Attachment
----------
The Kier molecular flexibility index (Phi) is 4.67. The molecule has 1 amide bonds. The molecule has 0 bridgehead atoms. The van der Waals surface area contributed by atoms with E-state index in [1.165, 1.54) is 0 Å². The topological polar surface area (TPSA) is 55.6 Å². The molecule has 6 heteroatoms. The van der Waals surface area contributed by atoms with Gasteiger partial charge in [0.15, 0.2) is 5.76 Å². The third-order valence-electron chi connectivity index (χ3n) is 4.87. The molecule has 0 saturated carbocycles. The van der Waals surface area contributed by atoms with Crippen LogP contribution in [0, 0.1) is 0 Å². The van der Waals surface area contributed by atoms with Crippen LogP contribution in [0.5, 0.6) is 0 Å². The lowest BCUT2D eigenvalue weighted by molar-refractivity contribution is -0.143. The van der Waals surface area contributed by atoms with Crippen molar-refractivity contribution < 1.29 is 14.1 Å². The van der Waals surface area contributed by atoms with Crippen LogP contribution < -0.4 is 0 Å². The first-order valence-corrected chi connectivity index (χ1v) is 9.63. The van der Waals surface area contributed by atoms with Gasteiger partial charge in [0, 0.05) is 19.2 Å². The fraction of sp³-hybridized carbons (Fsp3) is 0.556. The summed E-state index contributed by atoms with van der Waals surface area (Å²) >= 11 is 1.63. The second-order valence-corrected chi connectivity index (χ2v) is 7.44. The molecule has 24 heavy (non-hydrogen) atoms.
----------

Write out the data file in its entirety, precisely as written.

The Kier molecular flexibility index (Phi) is 4.67. The molecule has 1 amide bonds. The molecule has 0 bridgehead atoms. The van der Waals surface area contributed by atoms with E-state index in [1.165, 1.54) is 0 Å². The topological polar surface area (TPSA) is 55.6 Å². The molecule has 6 heteroatoms. The van der Waals surface area contributed by atoms with Gasteiger partial charge in [0.15, 0.2) is 5.76 Å². The third-order valence-electron chi connectivity index (χ3n) is 4.87. The molecule has 0 saturated carbocycles. The van der Waals surface area contributed by atoms with Crippen LogP contribution in [0, 0.1) is 0 Å². The van der Waals surface area contributed by atoms with Crippen LogP contribution in [0.5, 0.6) is 0 Å². The lowest BCUT2D eigenvalue weighted by molar-refractivity contribution is -0.143. The van der Waals surface area contributed by atoms with Crippen molar-refractivity contribution < 1.29 is 14.1 Å². The van der Waals surface area contributed by atoms with Crippen LogP contribution < -0.4 is 0 Å². The first-order valence-corrected chi connectivity index (χ1v) is 9.63. The van der Waals surface area contributed by atoms with Gasteiger partial charge in [0, 0.05) is 19.2 Å². The fraction of sp³-hybridized carbons (Fsp3) is 0.556. The summed E-state index contributed by atoms with van der Waals surface area (Å²) >= 11 is 1.63. The second-order valence-corrected chi connectivity index (χ2v) is 7.44. The molecule has 24 heavy (non-hydrogen) atoms.